Another peculiar skull is the one of  “Donna Concetta” (ma’am Concetta), which is always unusually shiny. donna ConcettaLegend has it that Donna Concetta, a commoner well known in the district, longing for a pregnancy that made her a fulfilled wife, decided to go to the “Fontanelle cemetery” to ask for the grace to a soul in purgatory. After reciting various prayers in front of a skull with no name, Donna Concetta came up to it and stroked it gently asking for help. Later she actually became pregnant, and nine months later she gave birth to her long desired son,  a healthy child that filled her heart with joy. As soon as she could get to his feet, returned from the skull to thank the souls of the grace received, and there she noticed that the skull was shiny and clean, while the other skulls around there were as usually opaque and dusty. She adopted the skull and became a fervent devotee of the unknown deceased, whose soul had helped her.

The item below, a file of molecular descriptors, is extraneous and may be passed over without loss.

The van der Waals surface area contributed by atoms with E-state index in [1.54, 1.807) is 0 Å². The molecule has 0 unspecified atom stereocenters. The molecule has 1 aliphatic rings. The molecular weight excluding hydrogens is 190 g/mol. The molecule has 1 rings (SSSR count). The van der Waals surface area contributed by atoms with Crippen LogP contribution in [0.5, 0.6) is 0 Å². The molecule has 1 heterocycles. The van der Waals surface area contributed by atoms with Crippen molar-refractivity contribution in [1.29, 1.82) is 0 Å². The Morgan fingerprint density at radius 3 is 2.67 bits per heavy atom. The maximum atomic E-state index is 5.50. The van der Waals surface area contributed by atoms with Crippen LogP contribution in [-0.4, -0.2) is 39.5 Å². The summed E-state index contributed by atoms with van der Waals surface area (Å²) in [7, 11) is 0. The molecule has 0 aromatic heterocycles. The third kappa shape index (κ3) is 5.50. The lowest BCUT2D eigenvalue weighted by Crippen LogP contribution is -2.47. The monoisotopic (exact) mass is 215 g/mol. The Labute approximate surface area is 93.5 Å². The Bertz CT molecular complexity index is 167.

Until a few decades ago, it was customary for many Neapolitans, to go at night near the cemetery gates and wait for the shadows, some souls dispatched from the skull of “Don Francesco“, a Spanish Kabbalist, to reveal the numbers to play the lotto. The same was true for a monk nicknamed “a capa e Pascale” (Pasquale’s head) able to know the winning numbers of the  lotto.

Then, the figure of Lucia, a young girl died while her marriage  preparations were in full swing, or some legends about children’s stories and in particular of “Pasqualino“, called “o’ Piccerillo“, around which were spread numerous tales imbued with tenderness and benevolence. But there are also other characters such as the “Capa Rossa”, a reddish skull that appeared to the devotees as a red-haired man, bearer of good news. Besides, “Dottore Alfonso” (Dr. Alfonso) that from neitherworld made his medical diagnosis;  the “Testa del Cieco” (head of the blind guy) that having had some candles thanked his benefactor, saying: <Grazie for light, I was blind and now I see!>;   the “Nuns”, the “Sailors “, the “Married couple”, the “Virgin”, etc..

a pile of bones  the 3 crosses